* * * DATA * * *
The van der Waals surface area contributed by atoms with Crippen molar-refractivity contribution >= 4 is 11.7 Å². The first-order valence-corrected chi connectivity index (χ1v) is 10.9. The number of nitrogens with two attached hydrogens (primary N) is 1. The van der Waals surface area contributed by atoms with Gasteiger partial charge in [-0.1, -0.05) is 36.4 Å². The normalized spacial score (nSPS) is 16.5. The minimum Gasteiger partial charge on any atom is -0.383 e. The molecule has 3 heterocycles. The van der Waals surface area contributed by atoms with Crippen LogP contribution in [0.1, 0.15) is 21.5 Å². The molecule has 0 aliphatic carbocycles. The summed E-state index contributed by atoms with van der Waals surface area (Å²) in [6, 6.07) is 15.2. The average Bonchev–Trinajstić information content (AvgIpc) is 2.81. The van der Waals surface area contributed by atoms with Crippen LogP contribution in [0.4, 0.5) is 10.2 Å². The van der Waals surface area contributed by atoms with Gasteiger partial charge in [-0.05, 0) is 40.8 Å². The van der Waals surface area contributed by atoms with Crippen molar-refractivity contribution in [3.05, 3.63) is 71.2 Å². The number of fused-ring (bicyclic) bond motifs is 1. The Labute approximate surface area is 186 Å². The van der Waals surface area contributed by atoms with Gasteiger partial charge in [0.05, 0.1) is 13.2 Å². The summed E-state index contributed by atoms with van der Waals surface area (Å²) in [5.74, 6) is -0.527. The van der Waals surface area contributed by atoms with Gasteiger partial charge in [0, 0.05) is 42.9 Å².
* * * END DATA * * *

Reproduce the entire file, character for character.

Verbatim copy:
The van der Waals surface area contributed by atoms with Crippen molar-refractivity contribution >= 4 is 11.7 Å². The first-order valence-corrected chi connectivity index (χ1v) is 10.9. The number of nitrogens with two attached hydrogens (primary N) is 1. The van der Waals surface area contributed by atoms with Gasteiger partial charge in [-0.1, -0.05) is 36.4 Å². The normalized spacial score (nSPS) is 16.5. The minimum Gasteiger partial charge on any atom is -0.383 e. The molecule has 3 heterocycles. The van der Waals surface area contributed by atoms with Crippen LogP contribution in [0.1, 0.15) is 21.5 Å². The molecule has 0 aliphatic carbocycles. The summed E-state index contributed by atoms with van der Waals surface area (Å²) in [6, 6.07) is 15.2. The average Bonchev–Trinajstić information content (AvgIpc) is 2.81. The van der Waals surface area contributed by atoms with Crippen LogP contribution in [0.4, 0.5) is 10.2 Å². The van der Waals surface area contributed by atoms with Gasteiger partial charge in [-0.05, 0) is 40.8 Å². The van der Waals surface area contributed by atoms with Crippen molar-refractivity contribution in [3.05, 3.63) is 71.2 Å². The number of fused-ring (bicyclic) bond motifs is 1. The Labute approximate surface area is 186 Å². The van der Waals surface area contributed by atoms with Gasteiger partial charge in [0.05, 0.1) is 13.2 Å². The summed E-state index contributed by atoms with van der Waals surface area (Å²) in [5.74, 6) is -0.527. The van der Waals surface area contributed by atoms with Gasteiger partial charge in [0, 0.05) is 42.9 Å².